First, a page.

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Tumor Profiling in Patients With mCRC

Panelists Johanna Bendell, MD, Sarah Cannon; Marwan Fakih, MD, City of Hope; Heinz-Josef Lenz, MD, USC; John L. Marshall, MD, Georgetown; Alan
Published: Wednesday, Jun 04, 2014
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The results of tumor profile testing may be useful in making individualized treatment decisions for patients with metastatic colorectal cancer (mCRC).  It is important to expand upfront testing, as the results are useful for drug development and treatment planning, according to Heinz-Josef Lenz, MD. Colon cancer is highly heterogeneous—there are many possible combinations of mutations, and combination therapy is necessary to address multiple mutations, Lenz says. However, identifying actionable mutations is a challenge, notes Marwan Fakih, MD.

Alan Venook, MD, believes that a BRAF and a KRAS analysis should be ascertained for all patients. However, a key pathway that will change the treatment landscape for CRC has not yet been identified, he says. In metastatic disease, the molecular profile may vary depending on the location of the metastatic lesion that is biopsied. What could be interpreted as treatment resistance may actually be a case of targeting the wrong mutation, Venook believes.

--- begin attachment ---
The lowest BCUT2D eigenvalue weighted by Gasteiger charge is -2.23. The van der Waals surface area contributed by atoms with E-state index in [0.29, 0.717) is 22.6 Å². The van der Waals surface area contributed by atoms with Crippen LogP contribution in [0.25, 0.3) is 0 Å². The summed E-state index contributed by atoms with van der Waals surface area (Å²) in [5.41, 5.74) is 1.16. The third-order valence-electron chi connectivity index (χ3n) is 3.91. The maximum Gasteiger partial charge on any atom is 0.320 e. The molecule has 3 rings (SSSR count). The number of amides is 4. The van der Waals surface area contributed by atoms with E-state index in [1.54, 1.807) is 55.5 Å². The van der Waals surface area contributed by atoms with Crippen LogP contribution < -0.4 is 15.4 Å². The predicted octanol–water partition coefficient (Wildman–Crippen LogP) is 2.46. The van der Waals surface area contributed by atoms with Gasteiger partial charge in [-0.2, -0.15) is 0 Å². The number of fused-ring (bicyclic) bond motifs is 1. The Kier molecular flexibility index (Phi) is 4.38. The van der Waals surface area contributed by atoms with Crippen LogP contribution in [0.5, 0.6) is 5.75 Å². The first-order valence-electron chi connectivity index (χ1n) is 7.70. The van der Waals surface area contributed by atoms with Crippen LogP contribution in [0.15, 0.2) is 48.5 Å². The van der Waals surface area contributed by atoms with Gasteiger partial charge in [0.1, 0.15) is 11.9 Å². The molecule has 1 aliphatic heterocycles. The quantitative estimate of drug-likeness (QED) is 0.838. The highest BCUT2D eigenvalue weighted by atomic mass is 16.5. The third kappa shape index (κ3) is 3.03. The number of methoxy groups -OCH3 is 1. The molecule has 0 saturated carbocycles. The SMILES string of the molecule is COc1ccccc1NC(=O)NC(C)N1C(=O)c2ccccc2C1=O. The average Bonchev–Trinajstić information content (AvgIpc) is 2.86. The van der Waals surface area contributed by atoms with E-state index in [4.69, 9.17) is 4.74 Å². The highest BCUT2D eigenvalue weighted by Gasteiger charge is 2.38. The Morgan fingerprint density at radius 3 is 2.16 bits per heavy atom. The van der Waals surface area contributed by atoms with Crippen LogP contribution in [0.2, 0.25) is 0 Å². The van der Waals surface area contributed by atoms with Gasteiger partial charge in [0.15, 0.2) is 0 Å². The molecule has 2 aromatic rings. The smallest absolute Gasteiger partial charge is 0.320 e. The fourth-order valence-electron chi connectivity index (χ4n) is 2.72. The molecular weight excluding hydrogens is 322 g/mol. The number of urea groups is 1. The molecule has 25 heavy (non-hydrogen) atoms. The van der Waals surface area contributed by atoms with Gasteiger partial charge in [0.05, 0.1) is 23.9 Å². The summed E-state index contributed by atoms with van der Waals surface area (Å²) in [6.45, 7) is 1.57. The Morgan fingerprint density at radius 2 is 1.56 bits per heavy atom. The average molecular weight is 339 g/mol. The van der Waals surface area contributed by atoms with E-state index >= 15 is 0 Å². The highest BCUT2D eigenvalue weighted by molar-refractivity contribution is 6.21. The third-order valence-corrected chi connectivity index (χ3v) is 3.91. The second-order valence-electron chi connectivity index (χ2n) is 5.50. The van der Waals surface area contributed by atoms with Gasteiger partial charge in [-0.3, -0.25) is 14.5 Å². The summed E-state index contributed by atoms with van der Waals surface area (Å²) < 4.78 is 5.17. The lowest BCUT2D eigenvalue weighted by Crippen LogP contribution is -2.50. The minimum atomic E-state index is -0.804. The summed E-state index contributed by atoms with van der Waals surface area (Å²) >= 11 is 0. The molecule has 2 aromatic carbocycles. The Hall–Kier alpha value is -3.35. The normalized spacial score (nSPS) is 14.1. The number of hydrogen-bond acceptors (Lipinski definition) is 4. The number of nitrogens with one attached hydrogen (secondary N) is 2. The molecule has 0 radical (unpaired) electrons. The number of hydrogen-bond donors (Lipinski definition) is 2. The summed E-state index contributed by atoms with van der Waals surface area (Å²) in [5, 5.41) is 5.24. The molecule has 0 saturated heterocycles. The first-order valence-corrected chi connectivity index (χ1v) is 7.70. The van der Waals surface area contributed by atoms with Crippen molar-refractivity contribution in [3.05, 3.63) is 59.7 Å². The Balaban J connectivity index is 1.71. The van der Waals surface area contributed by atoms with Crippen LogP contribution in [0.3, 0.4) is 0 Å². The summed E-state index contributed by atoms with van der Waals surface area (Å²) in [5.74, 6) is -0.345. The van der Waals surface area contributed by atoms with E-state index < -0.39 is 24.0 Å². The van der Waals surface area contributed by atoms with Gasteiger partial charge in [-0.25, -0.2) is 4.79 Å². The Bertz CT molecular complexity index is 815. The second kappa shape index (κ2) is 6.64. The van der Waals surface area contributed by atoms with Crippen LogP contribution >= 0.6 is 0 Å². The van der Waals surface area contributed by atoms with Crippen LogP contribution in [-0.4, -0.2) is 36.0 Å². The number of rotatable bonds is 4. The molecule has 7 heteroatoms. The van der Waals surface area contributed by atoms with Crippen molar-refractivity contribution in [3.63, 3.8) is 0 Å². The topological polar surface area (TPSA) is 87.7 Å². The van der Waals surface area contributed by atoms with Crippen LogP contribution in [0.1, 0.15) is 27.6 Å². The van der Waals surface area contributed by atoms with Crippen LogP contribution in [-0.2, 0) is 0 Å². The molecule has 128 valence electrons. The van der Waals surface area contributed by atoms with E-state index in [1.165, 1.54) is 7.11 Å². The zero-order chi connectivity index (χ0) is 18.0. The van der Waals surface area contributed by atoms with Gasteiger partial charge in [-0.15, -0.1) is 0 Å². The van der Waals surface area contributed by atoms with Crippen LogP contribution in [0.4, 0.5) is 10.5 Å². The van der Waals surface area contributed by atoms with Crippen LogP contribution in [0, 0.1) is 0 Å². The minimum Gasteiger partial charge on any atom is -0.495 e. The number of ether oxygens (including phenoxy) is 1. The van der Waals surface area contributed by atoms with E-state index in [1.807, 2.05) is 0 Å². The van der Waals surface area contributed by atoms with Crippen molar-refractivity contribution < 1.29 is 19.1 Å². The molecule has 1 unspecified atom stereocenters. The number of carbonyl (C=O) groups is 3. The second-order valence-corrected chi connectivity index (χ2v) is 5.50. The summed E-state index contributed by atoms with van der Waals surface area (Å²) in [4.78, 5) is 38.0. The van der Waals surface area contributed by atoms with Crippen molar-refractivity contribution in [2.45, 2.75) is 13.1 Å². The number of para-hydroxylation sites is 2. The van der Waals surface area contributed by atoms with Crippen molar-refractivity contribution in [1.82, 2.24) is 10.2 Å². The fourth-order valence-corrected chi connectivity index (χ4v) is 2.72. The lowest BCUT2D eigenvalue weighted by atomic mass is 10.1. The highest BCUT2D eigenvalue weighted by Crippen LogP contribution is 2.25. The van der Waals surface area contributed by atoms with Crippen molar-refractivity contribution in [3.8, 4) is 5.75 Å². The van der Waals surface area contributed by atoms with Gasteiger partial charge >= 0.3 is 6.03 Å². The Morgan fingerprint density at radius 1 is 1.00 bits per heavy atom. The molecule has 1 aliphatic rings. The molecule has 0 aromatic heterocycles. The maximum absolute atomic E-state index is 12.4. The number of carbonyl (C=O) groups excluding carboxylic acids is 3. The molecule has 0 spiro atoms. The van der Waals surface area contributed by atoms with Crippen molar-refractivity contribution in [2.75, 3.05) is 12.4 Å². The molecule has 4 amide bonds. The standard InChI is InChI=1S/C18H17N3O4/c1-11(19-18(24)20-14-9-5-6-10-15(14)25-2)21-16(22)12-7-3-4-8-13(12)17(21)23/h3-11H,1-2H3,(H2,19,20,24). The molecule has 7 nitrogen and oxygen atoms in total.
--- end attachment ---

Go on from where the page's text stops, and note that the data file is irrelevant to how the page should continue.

Regarding rebiopsy, Johanna Bendell, MD, remarks that she prefers incoming patients have a new biopsy performed, to ensure that a core biopsy is gained from the central area of the tumor.


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The results of tumor profile testing may be useful in making individualized treatment decisions for patients with metastatic colorectal cancer (mCRC).  It is important to expand upfront testing, as the results are useful for drug development and treatment planning, according to Heinz-Josef Lenz, MD. Colon cancer is highly heterogeneous—there are many possible combinations of mutations, and combination therapy is necessary to address multiple mutations, Lenz says. However, identifying actionable mutations is a challenge, notes Marwan Fakih, MD.

Alan Venook, MD, believes that a BRAF and a KRAS analysis should be ascertained for all patients. However, a key pathway that will change the treatment landscape for CRC has not yet been identified, he says. In metastatic disease, the molecular profile may vary depending on the location of the metastatic lesion that is biopsied. What could be interpreted as treatment resistance may actually be a case of targeting the wrong mutation, Venook believes.

Regarding rebiopsy, Johanna Bendell, MD, remarks that she prefers incoming patients have a new biopsy performed, to ensure that a core biopsy is gained from the central area of the tumor.
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